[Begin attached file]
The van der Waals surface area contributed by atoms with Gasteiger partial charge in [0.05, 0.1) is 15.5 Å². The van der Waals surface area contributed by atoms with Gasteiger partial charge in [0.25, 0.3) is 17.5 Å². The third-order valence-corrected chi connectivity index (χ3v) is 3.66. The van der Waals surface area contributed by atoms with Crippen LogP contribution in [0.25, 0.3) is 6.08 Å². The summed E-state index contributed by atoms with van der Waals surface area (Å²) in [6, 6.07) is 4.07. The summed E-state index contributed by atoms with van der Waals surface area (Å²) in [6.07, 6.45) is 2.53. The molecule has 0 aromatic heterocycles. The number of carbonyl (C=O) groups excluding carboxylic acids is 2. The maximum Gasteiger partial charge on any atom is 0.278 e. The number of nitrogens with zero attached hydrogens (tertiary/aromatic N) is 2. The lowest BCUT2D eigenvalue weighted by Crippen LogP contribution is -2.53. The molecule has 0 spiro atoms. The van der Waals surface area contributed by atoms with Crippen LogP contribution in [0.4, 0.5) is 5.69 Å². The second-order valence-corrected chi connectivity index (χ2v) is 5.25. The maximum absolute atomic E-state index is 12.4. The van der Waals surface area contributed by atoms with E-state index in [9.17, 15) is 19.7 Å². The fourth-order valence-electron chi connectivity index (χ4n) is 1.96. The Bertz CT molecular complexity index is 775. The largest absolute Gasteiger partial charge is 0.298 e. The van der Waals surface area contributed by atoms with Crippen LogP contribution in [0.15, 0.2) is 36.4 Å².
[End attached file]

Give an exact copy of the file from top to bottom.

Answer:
The van der Waals surface area contributed by atoms with Gasteiger partial charge in [0.05, 0.1) is 15.5 Å². The van der Waals surface area contributed by atoms with Gasteiger partial charge in [0.25, 0.3) is 17.5 Å². The third-order valence-corrected chi connectivity index (χ3v) is 3.66. The van der Waals surface area contributed by atoms with Crippen LogP contribution in [0.25, 0.3) is 6.08 Å². The summed E-state index contributed by atoms with van der Waals surface area (Å²) in [6, 6.07) is 4.07. The summed E-state index contributed by atoms with van der Waals surface area (Å²) in [6.07, 6.45) is 2.53. The molecule has 0 aromatic heterocycles. The number of carbonyl (C=O) groups excluding carboxylic acids is 2. The maximum Gasteiger partial charge on any atom is 0.278 e. The number of nitrogens with zero attached hydrogens (tertiary/aromatic N) is 2. The lowest BCUT2D eigenvalue weighted by Crippen LogP contribution is -2.53. The molecule has 0 spiro atoms. The van der Waals surface area contributed by atoms with Crippen LogP contribution in [0.4, 0.5) is 5.69 Å². The second-order valence-corrected chi connectivity index (χ2v) is 5.25. The maximum absolute atomic E-state index is 12.4. The van der Waals surface area contributed by atoms with E-state index in [9.17, 15) is 19.7 Å². The fourth-order valence-electron chi connectivity index (χ4n) is 1.96. The Bertz CT molecular complexity index is 775. The largest absolute Gasteiger partial charge is 0.298 e. The van der Waals surface area contributed by atoms with Crippen LogP contribution in [0.15, 0.2) is 36.4 Å².